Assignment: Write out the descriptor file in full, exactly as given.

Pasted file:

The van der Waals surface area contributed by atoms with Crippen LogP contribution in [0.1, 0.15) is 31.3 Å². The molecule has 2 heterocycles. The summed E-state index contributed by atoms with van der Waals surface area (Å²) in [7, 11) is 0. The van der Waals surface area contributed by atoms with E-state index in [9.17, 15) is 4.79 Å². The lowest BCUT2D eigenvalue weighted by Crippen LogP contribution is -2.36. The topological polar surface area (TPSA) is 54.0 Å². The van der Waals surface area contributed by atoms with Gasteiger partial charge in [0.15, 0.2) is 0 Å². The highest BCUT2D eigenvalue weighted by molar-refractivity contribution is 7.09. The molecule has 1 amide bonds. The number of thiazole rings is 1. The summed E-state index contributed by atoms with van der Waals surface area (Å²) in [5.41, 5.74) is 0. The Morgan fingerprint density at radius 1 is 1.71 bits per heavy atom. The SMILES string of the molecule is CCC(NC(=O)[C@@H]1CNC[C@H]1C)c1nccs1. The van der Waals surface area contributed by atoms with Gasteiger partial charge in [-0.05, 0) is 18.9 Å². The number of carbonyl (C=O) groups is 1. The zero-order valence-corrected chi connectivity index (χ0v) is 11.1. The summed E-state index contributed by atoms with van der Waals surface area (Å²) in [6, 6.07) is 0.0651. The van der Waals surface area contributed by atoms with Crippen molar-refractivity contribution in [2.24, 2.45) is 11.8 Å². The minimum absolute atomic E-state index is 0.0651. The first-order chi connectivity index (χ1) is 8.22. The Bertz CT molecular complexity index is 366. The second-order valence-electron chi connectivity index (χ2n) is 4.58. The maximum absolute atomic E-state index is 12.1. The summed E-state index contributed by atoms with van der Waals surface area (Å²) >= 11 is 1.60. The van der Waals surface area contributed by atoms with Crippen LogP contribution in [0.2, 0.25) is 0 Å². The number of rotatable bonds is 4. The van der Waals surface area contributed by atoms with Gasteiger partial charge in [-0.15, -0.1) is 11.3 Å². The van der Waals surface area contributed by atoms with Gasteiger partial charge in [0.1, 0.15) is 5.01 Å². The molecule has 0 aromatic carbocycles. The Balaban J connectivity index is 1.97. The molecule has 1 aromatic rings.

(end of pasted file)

The van der Waals surface area contributed by atoms with Crippen LogP contribution in [0.1, 0.15) is 31.3 Å². The molecule has 2 heterocycles. The summed E-state index contributed by atoms with van der Waals surface area (Å²) in [7, 11) is 0. The van der Waals surface area contributed by atoms with E-state index in [9.17, 15) is 4.79 Å². The lowest BCUT2D eigenvalue weighted by Crippen LogP contribution is -2.36. The topological polar surface area (TPSA) is 54.0 Å². The van der Waals surface area contributed by atoms with Gasteiger partial charge in [0.15, 0.2) is 0 Å². The highest BCUT2D eigenvalue weighted by molar-refractivity contribution is 7.09. The molecule has 1 amide bonds. The number of thiazole rings is 1. The summed E-state index contributed by atoms with van der Waals surface area (Å²) in [5.41, 5.74) is 0. The Morgan fingerprint density at radius 1 is 1.71 bits per heavy atom. The SMILES string of the molecule is CCC(NC(=O)[C@@H]1CNC[C@H]1C)c1nccs1. The van der Waals surface area contributed by atoms with Gasteiger partial charge in [-0.05, 0) is 18.9 Å². The number of carbonyl (C=O) groups is 1. The zero-order valence-corrected chi connectivity index (χ0v) is 11.1. The summed E-state index contributed by atoms with van der Waals surface area (Å²) in [6, 6.07) is 0.0651. The van der Waals surface area contributed by atoms with Crippen molar-refractivity contribution in [2.24, 2.45) is 11.8 Å². The minimum absolute atomic E-state index is 0.0651. The first-order chi connectivity index (χ1) is 8.22. The Bertz CT molecular complexity index is 366. The second-order valence-electron chi connectivity index (χ2n) is 4.58. The maximum absolute atomic E-state index is 12.1. The summed E-state index contributed by atoms with van der Waals surface area (Å²) >= 11 is 1.60. The van der Waals surface area contributed by atoms with Crippen LogP contribution in [0.2, 0.25) is 0 Å². The number of rotatable bonds is 4. The van der Waals surface area contributed by atoms with Gasteiger partial charge in [-0.15, -0.1) is 11.3 Å². The van der Waals surface area contributed by atoms with Gasteiger partial charge in [0.1, 0.15) is 5.01 Å². The molecule has 0 aromatic carbocycles. The Balaban J connectivity index is 1.97. The molecule has 1 aromatic rings.